The ignition temperature is the lowest temperature at which gaseous material will
spontaneously catch fire in air (with no external source of ignition other than the heat
necessary). In this instance merely warming to the ignition temperature serves as the
ignition source (activation energy provided by the warming).
A bleve (boiling liquid expanding vapour explosion) is one of the worst types of fire. It produces a fireball.
The fire triangle and fire rectangle concepts are not only useful for the understanding of fires, but they also point to ways in which fires can be prevented or extinguished.
In order to extinguish a fire:
• remove the fuel
• remove the oxidizer
• remove free radicals (with hydrocarbon fires)
• remove the source of ignition (or decrease the energy to the extent that sufficient
activation energy is no longer available).
Free radicals (hydrocarbon) can be removed using halon extinguishers. In the past
carbon tetrachloride was used in some fire extinguishers, but both it and its combustion products are toxic and harmful to the environment. Some fires are unable to be extinguished by water or carbon dioxide e.g. sodium fires. Such fires involve very strong reducing agents, capable of removing oxygen from the water or CO2.
An explosion is merely a reaction which has got out of control. Remember that reactions increase in rate by about two to three times per 10°C rise in temperature. An exothermic reaction gets hotter and hotter and faster and faster. This can happen very rapidly (virtually instantaneously) if the reagents are in close contact.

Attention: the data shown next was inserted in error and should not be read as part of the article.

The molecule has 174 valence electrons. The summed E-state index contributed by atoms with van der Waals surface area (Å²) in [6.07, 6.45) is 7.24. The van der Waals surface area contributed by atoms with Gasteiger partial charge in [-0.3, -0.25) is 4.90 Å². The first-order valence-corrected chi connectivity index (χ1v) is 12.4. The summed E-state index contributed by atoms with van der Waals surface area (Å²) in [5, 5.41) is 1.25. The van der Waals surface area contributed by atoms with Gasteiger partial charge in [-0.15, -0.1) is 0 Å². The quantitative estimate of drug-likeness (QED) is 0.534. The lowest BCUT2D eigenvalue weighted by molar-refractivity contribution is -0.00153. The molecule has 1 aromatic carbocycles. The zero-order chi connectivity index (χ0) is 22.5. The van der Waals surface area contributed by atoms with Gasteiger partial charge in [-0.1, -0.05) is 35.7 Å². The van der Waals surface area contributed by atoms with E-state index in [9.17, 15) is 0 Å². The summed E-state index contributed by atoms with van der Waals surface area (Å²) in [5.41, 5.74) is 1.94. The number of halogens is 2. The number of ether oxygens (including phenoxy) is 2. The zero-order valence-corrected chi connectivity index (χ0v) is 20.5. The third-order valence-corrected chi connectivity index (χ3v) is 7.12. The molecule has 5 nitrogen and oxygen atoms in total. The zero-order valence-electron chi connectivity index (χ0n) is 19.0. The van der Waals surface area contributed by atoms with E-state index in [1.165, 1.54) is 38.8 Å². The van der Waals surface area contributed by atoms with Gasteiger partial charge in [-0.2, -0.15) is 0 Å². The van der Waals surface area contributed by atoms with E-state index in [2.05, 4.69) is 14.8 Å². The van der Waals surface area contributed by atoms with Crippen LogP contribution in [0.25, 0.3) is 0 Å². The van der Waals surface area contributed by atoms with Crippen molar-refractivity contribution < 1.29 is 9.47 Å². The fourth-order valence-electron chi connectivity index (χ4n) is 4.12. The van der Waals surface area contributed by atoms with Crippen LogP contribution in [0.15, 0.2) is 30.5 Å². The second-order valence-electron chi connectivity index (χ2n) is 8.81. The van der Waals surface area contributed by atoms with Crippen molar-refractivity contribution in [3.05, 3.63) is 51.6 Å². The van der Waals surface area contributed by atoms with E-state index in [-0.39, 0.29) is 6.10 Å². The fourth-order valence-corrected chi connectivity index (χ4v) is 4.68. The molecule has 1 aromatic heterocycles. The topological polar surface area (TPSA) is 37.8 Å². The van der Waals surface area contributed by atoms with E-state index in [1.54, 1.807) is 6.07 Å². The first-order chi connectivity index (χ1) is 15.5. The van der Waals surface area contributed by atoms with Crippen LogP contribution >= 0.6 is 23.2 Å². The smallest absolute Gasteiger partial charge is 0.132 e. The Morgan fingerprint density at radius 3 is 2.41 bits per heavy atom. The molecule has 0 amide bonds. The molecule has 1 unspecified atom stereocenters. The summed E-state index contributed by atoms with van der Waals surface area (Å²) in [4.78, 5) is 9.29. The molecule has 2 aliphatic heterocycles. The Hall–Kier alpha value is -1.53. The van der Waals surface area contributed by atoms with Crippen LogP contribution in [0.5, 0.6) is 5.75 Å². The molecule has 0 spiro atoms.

Like fires, explosives need a fuel, an oxidizer and an initiator. Usually, explosives have the oxygen already incorporated in the mixture or molecule. They don’t need to take it from the air. Both oxidizer and reducer are present in the formulation. Only a source of ignition is needed. Some other explosive materials have very weak bonds (unstable) and have free radicals on site. e.g. KClO3 (potassium chlorate), KClO4 (potassium perchlorate), H2O2 (peroxide).
As an explosive reaction rockets out of control, the gases formed in the reaction(s) heat up very rapidly and expand. The increase in volume and pressure is very rapid giving the blast effects. In a confined space this can be devastating and the container may shatter.
There two types of explosives:
Low explosives: need to be ignited; e.g, blasting powder
High explosives: shock sensitive; e.g, nitroglycerine, gelignite,
These limits define the range of concentrations in mixtures with air (or oxygen depending on definition) that will propagate a flame and cause an explosion. The lower values of these limits are normally well above the levels legally allowed as ambient in laboratories and workplaces but can be easily exceeded following a spillage. The upper limits of the flammability range offer little margin of safety because, when a solvent is spilled in the presence of a source of ignition, the lower level will be reached quickly and fire or explosion will occur before the upper limit is attained.
|Chemical||Flash point||Boiling point||Ignition temp||Flammable limit
(% by volume in air)
|Carbon disulfide||-30.0||46.1||80.0||1.3 50.0|
|Diethyl ether||-45.0||35.0||160.0||1.9 36.0|
|Methyl ethyl ketone||-6.1||80.0||515.6||1.8 10.0|
From the tables above:
• name two flammable liquids
• are there any combustible liquids?
• identify one liquid which would have a very low vapour pressure
• identify a liquid which could go on fire merely in contact with a hot water pipe
• what is the rationale for including the columns headed “flammable limit”?
• in these columns, why does the ratio of air to fuel matter?